Barnhardt: It isn’t faith that makes good science, Mr. Klaatu, it’s curiosity. Sit down, please. There are several thousand questions I’d like to ask you.

          Barnhardt: Have you tested this theory?

          Klaatu: I find it works well enough to get me from one planet to another.

  5. flyin2chaos says:

    Hello Bobby. Discussion in the classroom, I would say opportunity in knocking at our porthole. The number of people ready to bring thought provoking questions and answers into the religious debate with their fellow students and instructors is growing daily. With a little assistance they can go places. What would you say to a new fsm link dedicated to helping those students brave enough to speak up religious studies classes.

    lets see, just for starters

    Inspiration – Don’t be afraid to speak up.

    How to effectively introduce new topics into the discussion.
    What to do when the prayer starts.
    Your constitutional rights.

    Rarely studied bible passages.
    History of the Church.
    Science and Religion.
    Comparative studies with other belief systems (fsm).

    Support groups in your area

    • m610 says:

      Great idea. Essentially a survival kit.

      • Keith says:

        I agree

  6. Dusty says:

    From what I’ve read, this legislation is largely symbolic. There is not much support behind the measure and it’s likely to die in committee.

    • tekHedd says:

      Heck, as far as I can tell, all legislation these days is symbolic. Those crazy legislators with their agendas!

  7. Hippie Pirate says:

    My high school had a couple of courses on the bible, one for the old testament, one for the new, taught as literature and a part of culture. We also had a religions around the world class as well as a mythology class. I did not take the bible courses but it was a popular class not only among Christians but also Atheists. The professor never got any complaints that he was pushing Christianity. I think this would be fine as long as they find the right professor to teach it.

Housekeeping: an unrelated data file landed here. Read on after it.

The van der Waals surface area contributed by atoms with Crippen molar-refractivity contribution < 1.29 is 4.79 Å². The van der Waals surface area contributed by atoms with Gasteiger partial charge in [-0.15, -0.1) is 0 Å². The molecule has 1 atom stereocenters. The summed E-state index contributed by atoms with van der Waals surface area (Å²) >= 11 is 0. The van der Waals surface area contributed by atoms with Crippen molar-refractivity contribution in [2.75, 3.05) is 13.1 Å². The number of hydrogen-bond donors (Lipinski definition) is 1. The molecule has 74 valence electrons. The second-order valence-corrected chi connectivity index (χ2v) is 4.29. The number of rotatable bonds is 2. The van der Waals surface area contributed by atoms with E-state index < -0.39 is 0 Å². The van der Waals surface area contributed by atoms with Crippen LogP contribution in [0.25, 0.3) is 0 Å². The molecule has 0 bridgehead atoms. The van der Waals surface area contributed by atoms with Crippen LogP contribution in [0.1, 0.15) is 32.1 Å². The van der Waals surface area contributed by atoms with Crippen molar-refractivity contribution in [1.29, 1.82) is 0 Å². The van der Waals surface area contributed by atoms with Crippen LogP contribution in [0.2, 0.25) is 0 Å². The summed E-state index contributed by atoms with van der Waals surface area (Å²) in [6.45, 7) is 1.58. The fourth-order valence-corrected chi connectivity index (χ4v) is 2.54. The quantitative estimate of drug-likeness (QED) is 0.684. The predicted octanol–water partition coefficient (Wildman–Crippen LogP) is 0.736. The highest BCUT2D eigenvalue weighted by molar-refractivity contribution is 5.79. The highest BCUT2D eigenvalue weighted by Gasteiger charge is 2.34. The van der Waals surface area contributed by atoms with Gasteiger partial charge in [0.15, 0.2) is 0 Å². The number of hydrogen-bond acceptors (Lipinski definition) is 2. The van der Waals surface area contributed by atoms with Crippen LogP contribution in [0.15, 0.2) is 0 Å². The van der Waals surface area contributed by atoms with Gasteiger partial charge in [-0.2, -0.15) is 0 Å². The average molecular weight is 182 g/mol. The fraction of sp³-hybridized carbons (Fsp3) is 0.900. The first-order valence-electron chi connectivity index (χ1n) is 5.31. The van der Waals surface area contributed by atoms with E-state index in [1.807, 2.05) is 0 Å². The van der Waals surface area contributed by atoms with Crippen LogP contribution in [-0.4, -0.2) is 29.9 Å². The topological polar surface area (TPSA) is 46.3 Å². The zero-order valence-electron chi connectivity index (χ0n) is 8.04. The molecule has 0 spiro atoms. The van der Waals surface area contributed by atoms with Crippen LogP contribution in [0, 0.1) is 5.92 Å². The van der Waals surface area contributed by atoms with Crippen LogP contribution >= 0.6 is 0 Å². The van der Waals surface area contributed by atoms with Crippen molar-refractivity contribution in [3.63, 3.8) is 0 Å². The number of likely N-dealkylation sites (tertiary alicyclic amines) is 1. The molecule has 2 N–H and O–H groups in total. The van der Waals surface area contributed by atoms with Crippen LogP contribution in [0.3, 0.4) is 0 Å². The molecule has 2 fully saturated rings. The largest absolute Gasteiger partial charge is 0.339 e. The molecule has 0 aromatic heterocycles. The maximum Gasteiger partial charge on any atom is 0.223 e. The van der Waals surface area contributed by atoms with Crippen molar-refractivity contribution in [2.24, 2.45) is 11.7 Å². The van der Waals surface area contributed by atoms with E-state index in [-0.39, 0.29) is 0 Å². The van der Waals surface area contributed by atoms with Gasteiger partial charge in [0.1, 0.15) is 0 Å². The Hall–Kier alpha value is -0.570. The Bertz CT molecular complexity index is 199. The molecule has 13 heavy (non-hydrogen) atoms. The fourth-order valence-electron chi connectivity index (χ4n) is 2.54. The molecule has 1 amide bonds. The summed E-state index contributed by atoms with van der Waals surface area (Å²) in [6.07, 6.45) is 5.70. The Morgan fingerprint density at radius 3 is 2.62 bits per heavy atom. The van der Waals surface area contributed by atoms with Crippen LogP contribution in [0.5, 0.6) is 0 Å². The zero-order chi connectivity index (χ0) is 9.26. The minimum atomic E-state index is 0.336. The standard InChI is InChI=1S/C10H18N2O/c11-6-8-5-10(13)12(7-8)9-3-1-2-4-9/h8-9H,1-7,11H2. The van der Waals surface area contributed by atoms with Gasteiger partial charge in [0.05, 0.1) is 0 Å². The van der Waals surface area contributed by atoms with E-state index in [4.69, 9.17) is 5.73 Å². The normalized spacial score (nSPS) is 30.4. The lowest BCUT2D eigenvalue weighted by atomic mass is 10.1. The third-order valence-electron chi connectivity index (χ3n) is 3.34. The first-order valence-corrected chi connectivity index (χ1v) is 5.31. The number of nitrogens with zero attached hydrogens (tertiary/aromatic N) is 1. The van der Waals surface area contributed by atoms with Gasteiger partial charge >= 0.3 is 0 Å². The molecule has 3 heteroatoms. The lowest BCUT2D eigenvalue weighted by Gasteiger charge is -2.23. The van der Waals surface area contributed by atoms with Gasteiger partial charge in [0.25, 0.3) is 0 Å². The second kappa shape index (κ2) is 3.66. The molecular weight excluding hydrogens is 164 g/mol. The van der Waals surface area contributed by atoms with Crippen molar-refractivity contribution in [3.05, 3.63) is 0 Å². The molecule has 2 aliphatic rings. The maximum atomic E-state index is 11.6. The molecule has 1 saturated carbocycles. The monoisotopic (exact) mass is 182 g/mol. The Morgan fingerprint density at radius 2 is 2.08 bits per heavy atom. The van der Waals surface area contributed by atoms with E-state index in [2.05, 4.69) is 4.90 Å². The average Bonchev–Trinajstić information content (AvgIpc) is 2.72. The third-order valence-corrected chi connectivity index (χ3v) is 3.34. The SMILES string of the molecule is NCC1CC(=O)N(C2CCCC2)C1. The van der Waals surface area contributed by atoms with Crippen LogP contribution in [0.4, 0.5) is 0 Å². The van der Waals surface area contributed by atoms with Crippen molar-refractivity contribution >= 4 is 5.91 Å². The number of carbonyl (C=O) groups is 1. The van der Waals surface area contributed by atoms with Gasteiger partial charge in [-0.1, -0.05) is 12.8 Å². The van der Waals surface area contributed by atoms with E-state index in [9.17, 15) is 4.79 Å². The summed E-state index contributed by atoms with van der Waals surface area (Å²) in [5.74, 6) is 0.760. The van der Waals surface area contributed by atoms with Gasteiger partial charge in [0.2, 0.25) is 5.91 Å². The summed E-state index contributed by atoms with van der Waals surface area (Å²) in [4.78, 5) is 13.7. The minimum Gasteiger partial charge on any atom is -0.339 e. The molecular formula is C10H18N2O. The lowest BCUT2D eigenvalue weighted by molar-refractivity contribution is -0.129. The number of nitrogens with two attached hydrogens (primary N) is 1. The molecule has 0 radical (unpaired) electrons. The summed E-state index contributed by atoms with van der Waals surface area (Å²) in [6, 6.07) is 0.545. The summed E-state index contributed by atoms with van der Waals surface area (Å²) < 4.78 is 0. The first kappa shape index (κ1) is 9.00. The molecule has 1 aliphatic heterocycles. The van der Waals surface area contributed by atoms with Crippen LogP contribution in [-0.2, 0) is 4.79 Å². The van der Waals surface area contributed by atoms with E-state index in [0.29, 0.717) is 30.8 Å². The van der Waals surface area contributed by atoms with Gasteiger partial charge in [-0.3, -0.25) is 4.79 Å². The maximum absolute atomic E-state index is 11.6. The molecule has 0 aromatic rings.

• Keith says:

      I’m certainly not taking a dig at you but I’d be interested to know why they had seperate classes for religions around the world and mythology. Surely they are one and the same.?

      • Hippie Pirate says:

        Funnily enough the same teacher taught them. One during the fall semester and the other during the second semester. Most of the people in either class took the other. World Religions focused on Judaism, Christianity, Islam, Buddhism (though it isn’t so much a religion as a philosophy), and a couple others that people still practice today. Mythology focused on the Roman gods, Norse Mythology, ancient Chinese stuff, and some Native American legends. My guess is it has to do with whether or not a good chunk of the world population still practice.

        • Keith says:

          I daresay that is the reason for the division.

  8. xxicenturyboy says:

    My High School did a Bible Lit class. I highly recommend taking it. The teacher who will be teaching it will obviously be either a Funda-Mental Christian or at least a believer. Once you got into the nitty gritty of how poorly written it is, and challenging the “meaning” of the Old Testament (THOU SHALL NOT KILL, unless you really really want to or I tell you to) we had driven our poor teacher crazy and I think that was the last year it was taught. We constantly teased the Christians in the class also. They would always cross the line of “literature” and “belief”. So we would read the passages out loud, then finish by saying “as if anyone would believe that” or “what a horrible moral to teach someone”. If they said anything, we would say that even the school says that this is fiction otherwise it would be a history class and not a literature class. We even put that in our school paper that the school recognized that the bible was fiction. Talk about pissing people off, but they couldn’t do one thing about it. It would have been fun to have been able to compare the Bible teachings with the Gospel of the FSM. But I was not shown His Noodley Appendage till recently. RAmen.